Open this folder and view contentsChapter 9: Early Childhood Development and Protection
Open this folder and view contentsChapter 9 - Annex 1: Violence and Young Children: Behavioural Consequences
View the documentChapter 9 - Annex 2: Therapeutic Language: Talking with Distressed Children
View the documentChapter 9 - Annex 3: The Healing Role of Play and Art
Open this folder and view contentsChapter 9 - Annex 4: Building Resilience: Implications for Programmes
Open this folder and view contentsChapter 10: Young People, with a Focus on AdolescentsFootnote 1
Open this folder and view contentsChapter 10 - Annex 1: Safe Places for Young People
Open this folder and view contentsChapter 11: Sexual Violence
Open this folder and view contentsChapter 12 - Child Combatants
Open this folder and view contentsChapter 13: Children in Detention
Open this folder and view contentsChapter 13 - Annex 1: Juvenile Justice
View the documentChapter 13 - Annex 2: Convention on the Prevention and Punishment of the Crime of Genocide, 1948 (extracts)
Open this folder and view contentsChapter 14: Protecting Psychosocial Development
Open this folder and view contentsChapter 14 - Annex 1: Copyright of Original Art/Writings Created by Children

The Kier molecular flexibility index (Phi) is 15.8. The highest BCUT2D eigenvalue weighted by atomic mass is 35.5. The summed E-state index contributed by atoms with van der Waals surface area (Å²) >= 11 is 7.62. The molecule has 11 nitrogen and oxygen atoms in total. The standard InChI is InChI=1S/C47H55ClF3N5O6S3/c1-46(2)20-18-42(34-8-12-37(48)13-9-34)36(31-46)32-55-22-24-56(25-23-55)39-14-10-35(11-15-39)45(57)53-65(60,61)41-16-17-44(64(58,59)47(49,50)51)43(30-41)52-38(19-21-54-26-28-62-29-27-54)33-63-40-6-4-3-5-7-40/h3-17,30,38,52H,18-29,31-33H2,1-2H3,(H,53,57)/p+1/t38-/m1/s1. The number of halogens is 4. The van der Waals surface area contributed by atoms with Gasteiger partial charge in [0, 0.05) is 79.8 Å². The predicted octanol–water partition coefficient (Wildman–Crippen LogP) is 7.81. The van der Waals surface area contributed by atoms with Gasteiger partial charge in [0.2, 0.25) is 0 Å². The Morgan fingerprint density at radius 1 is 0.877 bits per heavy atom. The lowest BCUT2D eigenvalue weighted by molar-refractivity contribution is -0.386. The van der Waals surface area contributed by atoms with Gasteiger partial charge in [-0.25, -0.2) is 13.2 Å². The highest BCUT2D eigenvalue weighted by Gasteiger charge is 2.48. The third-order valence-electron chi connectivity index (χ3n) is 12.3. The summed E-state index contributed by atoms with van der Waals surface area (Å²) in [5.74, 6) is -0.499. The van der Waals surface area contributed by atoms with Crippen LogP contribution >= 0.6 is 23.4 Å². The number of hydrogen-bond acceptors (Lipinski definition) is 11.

Open this folder and view contentsChapter 15: The Impact of Sanctions
View the documentChapter 15 - Annex 1: Reducing the Negative Humanitarian Impact of Sanctions
View the documentChapter 16: Human Rights SITAN
View the documentChapter 16 - Annex 1: Institutionalising Human Rights
Open this folder and view contentsChapter 17: Managing Water Resources
Open this folder and view contentsChapter 17 - Annex 1: Distribution and Storage of Water
Open this folder and view contentsChapter 17 - Annex 2: Water Sources (Exploitation and Rehabilitation)
Open this folder and view contentsChapter 17 - Annex 3: Water Quality and Treatment
Open this folder and view contentsChapter 17 - Annex 4: Water Pumps, Pipes and Fittings
Open this folder and view contentsChapter 17 - Annex 5: Water and Sanitation in Urban Areas
View the documentChapter 17 - Annex 6: Water Assessment Checklistnote
Open this folder and view contentsChapter 18: Supporting Shelter and Domestic Needs
Open this folder and view contentsChapter 19: Developing Sanitation Systems & Approaches
Open this folder and view contentsChapter 19 - Annex 1: Types of Latrine
Open this folder and view contentsChapter 19 - Annex 2: Disposing of Excreta
Open this folder and view contentsChapter 19 - Annex 3: Environmental Sanitation
Open this folder and view contentsChapter 19 - Annex 4: Vector Control (Control of disease-carrying insects and rodents)
View the documentCharter of the United Nations

Chapter 3 - Annex 2: Guidelines for Teacher Training

The existing resources will very much determine the extent to which teacher training is necessary and the types of support that will be needed to plan for. These guidelines assume a very basic level of human and infrastructure resources. They can be adapted, or the initial steps completely ignored, in situations where the resource base is fairly strong.

Major steps: